Thursday, 9 February 2012

Lazy Girl Chocolate Cake

Loneliness, longing, regret and shattered dreams
A Lazy Baker I am

I just found a fellow food blogger*, who loves literature like me.  In fact, she takes a book and extracts a recipe from it.  In her recent post, she considers what kind of cake to make from Nani Power’s  Crawling at Night.  She notes the ingredients are “loneliness, longing, regret and shattered dreams.”  She’s wondering what to do with that.  My suggestion:  Buy a dark chocolate cake mix and fiddle with it.
I have made cakes from scratch, and they have always have a gritty or a gummy texture.  The mixes are usually better, with few exceptions.
Crawling at Night Lazy Girl Chocolate Cake

The cake

lashings of loneliness, longing, regret and shattered dreams (hallucinate and project into the batter)
1 dark chocolate cake mix
1 teaspoon rosewater
1 tablespoon amaretto liqueur
1 teaspoon ground black pepper
The custard frosting
6 squares unsweetened chocolate
4tablespoons Birds custard powder
3 tablespoons brown sugar cane crystals
1 tablespoon butter
2 1/2 cups milk
2 tablespoons amaretto liqueur
½ teaspoon rosewater
1 cup pitted cherries (frozen okay)
1 banana, sliced

Follow package directions for making two layers, but add the pepper before the liquid.  Measure the liqueur and rosewater into the liquid to ensure the batter won’t be too wet.

On medium heat, melt butter in saucepan, and add the custard powder.  Stir gently, cooking the powder in the butter for a couple of minutes.  Add milk, chocolate squares, sugar and cherries and bring it up to a boil.  This will take at least ten minutes, and stirring needs to occur at least every two minutes.  Once the chocolate is fully melted and incorporated, and the custard is boiling, stir continuously for about a minute, then remove from heat and add the next lashings of liqueur, rosewater and emotions.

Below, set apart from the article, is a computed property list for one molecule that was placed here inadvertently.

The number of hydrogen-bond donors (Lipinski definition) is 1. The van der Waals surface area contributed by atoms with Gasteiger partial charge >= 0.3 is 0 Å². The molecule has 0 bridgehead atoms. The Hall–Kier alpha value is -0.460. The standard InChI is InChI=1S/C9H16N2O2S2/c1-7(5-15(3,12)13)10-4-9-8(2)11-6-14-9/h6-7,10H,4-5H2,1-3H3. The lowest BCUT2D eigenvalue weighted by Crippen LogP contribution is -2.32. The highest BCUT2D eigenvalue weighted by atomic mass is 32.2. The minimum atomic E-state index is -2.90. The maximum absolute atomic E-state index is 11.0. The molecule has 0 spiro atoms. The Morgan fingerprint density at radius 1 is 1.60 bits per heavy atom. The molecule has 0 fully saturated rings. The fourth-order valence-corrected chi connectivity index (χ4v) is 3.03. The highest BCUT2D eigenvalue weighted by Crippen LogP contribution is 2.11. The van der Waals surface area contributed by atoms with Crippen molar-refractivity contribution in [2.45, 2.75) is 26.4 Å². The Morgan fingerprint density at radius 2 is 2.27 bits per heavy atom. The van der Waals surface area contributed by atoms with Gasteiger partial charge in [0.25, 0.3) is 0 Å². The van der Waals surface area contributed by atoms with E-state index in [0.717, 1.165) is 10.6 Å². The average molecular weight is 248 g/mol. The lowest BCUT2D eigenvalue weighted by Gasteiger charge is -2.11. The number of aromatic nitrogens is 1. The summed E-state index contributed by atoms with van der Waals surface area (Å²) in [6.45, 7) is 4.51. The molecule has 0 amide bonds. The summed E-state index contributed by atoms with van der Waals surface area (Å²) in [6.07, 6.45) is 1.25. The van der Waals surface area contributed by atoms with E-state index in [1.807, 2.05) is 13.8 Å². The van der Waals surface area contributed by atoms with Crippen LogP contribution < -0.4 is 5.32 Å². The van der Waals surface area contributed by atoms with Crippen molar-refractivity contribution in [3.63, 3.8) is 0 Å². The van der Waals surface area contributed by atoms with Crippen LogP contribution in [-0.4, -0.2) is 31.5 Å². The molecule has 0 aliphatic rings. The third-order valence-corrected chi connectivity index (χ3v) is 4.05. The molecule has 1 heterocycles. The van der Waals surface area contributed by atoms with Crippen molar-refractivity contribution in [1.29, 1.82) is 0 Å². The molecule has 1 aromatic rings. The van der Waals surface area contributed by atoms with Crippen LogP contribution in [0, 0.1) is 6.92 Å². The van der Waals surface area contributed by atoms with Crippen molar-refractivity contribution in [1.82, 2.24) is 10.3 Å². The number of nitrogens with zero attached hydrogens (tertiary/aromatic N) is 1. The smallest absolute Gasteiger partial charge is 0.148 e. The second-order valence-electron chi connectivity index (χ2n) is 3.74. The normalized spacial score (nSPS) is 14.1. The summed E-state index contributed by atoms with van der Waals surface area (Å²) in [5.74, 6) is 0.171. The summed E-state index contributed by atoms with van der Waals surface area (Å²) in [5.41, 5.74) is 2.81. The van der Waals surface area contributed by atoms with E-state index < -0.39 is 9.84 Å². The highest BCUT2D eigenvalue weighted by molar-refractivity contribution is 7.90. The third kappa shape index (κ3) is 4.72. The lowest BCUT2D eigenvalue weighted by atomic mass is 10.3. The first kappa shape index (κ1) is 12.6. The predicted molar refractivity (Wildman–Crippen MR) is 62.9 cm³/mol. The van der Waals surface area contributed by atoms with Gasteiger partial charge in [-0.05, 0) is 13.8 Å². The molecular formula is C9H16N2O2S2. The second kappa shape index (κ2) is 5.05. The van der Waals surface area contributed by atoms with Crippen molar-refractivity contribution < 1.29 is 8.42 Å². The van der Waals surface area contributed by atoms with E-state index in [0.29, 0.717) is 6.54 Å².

When both the cakes and custard are cool, spread 1/3 of the custard onto the top of the first layer.  Add banana slices now.  You don’t need to be too symmetrical, because we need to keep the element of regret in here.  Place the top layer down.  Frost the cake with the remainder of the custard.  Refrigerate.  If you really want to add some regret, use your best platter, and drop the whole thing moments before serving to your guests.  Be sure to stand over a tile floor so shattering is ensured.
*By the way, take a look at Nani Power’s Ginger and Ganesh, which is a wonderful narrative cookbook that includes great recipes and a scandalous plot!  The food and literature blogger I mentioned can be found at

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